Home > Circuits > Battery Conditioner
Modified:20:33, 22 October 2013
Living in the UK, we tend to have precious few hot sunny days and if you own a jetski, it tends to be sat on the drive a lot. Unfotunately, lead-acid batteries do not keep well if not used and I have had to buy yet another battery for it.

This project was built to keep a battery "fresh" and fully charged by regularly loading it and charging it back up again - as if it was being used as normal. Good for motorbike and car batteries.

I have used this for monthss and it has kept the jetski battery tip-top!

The trouble with lead acid batteries is that if left, they loose charge and after a while go past the point of no return where they simply cannot be recharged again. I use a car and a motorbike most days and the batteries on them have been there for years without any trouble whatsoever. So it seems to me that if you regularly exercise your battery and keep it topped up with energy, it will last you many years. I guess the same can be said of most things - including us.

So that is exactly what this project does. It drains the battery with a heavy load, to simulate starting an engine, then charges it up over a longer period, just like a battery would be charged while driving. Basically using the battery in a similar fashion as if it was connected to a car, bike or jetski.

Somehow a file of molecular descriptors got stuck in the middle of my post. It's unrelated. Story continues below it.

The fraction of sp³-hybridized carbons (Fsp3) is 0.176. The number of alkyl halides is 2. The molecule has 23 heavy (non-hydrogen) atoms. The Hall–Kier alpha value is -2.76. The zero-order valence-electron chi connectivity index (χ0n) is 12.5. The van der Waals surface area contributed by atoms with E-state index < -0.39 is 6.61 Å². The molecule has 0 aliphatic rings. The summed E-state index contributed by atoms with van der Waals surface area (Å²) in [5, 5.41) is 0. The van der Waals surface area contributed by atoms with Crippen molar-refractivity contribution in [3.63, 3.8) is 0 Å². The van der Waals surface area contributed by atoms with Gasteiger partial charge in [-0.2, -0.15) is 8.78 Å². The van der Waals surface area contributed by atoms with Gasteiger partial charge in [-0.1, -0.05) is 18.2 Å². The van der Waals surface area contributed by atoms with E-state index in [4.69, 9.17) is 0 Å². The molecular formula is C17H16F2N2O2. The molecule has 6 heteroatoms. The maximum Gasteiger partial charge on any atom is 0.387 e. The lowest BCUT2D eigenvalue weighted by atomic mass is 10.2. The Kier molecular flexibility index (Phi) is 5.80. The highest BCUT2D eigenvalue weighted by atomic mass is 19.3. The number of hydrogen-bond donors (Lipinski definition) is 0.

The operation cycle is shown below. This is repeated every 8 and a half hours.

To ensure the battery level is kept topped up, the charge needs to be 1.5 x current drained.

We will use Amp/Mins rather then Amp/Hours as a measurement - its easier numbers

Drain energy = 21A for 15 s = 5.25Amp/mins.

Charge energy = 0.25A for 31m = 7.75Amp/mins

So the charge current for 31mins is 250mA to replace the current drained for 15secs.



The circuit is based around an astable driving a 24-stage binary counter formed from IC1 and IC2. This is used to develop the long delays needed for charging and the pause before the next cycle of Drain/Charge.
For more details on timing and decoding, refer to the explanation below.

The "Drain" relay RL1, connects the battery to a high wattage, low value resistor while the "Charge" relay, RL2, drives the LM317 regulator wired as a constant current generator to charge the battery. This is set to 250mA using the equation given in the datasheet.

I = VRef / R